ANCYL decision 'contradicted'
ANC Youth League secretary Sindiso Magaqa has contradicted the decision taken by the league's national executive committee meeting over their support for their embattled leader Julius Malema.
This is according to five members of the NEC who attended the meeting but wished to remainanonymous.
They told Sowetan yesterday that the meeting agreed that Magaqa should write to ANC secretary-general Gwede Mantashe to seek clarity on the recent suspension of Malema.
The meeting further agreed that the ANCYL should wait for the ANC's national disciplinary committee of appeals (NDCA) on the expulsion of Malema, which he is appealing.
The members said the NEC would chart a way forward on the league's future after the NDCA had made an announcement.
"The statement issued was twisted, we never spoke nor agreed about Malema having to continue participating as a president of the ANCYL and perform all his functions as president."
Magaqa yesterday insisted that the statement he released was informed by discussions of the NEC.
"The meeting was very short and it reaffirmed our support for Malema. There was never any decision or discussions that a letter should be written to Gwede Mantashe," said Magaqa.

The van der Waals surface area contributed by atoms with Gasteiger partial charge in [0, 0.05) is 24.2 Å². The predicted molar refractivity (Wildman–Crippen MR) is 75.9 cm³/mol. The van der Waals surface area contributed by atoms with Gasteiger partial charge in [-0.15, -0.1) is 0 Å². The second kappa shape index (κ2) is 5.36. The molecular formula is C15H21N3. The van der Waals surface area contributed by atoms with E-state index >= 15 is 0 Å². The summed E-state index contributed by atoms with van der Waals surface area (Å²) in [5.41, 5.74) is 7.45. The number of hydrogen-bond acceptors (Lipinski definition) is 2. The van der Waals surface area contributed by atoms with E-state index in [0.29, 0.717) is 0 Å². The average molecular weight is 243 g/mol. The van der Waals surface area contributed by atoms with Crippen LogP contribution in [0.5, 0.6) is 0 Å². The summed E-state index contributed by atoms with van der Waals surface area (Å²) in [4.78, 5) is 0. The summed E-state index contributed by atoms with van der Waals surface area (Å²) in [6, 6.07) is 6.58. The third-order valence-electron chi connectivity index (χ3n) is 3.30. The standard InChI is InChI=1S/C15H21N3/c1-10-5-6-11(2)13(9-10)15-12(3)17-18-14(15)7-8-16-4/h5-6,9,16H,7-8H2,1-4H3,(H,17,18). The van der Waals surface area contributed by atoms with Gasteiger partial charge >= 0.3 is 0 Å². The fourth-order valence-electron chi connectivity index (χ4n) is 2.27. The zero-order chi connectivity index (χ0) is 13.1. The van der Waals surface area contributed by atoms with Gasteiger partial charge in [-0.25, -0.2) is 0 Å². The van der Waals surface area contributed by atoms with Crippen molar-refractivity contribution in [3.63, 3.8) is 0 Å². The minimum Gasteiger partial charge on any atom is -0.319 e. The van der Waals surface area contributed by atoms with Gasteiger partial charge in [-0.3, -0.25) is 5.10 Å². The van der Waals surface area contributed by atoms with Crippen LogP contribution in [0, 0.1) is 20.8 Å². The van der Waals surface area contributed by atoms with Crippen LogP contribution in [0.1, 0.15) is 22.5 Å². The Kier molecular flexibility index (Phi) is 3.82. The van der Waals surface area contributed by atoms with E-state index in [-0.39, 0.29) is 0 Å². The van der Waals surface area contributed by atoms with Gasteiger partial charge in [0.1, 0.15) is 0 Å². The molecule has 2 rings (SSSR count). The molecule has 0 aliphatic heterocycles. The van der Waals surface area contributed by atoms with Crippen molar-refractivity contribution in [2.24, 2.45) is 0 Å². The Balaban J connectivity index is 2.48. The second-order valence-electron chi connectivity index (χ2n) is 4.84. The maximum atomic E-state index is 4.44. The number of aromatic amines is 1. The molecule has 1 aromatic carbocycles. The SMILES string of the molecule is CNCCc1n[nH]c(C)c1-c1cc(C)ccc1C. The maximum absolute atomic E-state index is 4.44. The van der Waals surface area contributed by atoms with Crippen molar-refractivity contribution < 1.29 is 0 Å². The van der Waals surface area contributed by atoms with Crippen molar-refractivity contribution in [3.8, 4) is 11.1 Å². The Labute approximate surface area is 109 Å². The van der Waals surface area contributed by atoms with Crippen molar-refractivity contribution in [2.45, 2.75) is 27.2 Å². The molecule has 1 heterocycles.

In a statement Magaqa released on Sunday, he said the NEC agreed that the suspended Malema would be supported until 2014 and would continue to perform his duties as an elected president.
Malema and the league's spokesman Floyd Shivambu are increasingly under pressure for attacking ANC leaders. The ANC reacted angrily yesterday after Shivambu's scathing attack on NDCA chairman Cyril Ramaphosa.
Shivambu said Ramaphosa had sacrificed principle on the altar of political convenience.
"How is it possible that the man of the Constitution, the great negotiator and lawyer, could not notice this anomaly and dismiss the findings of the ANC national disciplinary committee?"
ANC spokesman Jackson Mthembu yesterday branded Shivambu's attack on Ramaphosa senseless.
"Floyd's senseless attack on comrade Cyril derives from the notion that they are untouchables," he said.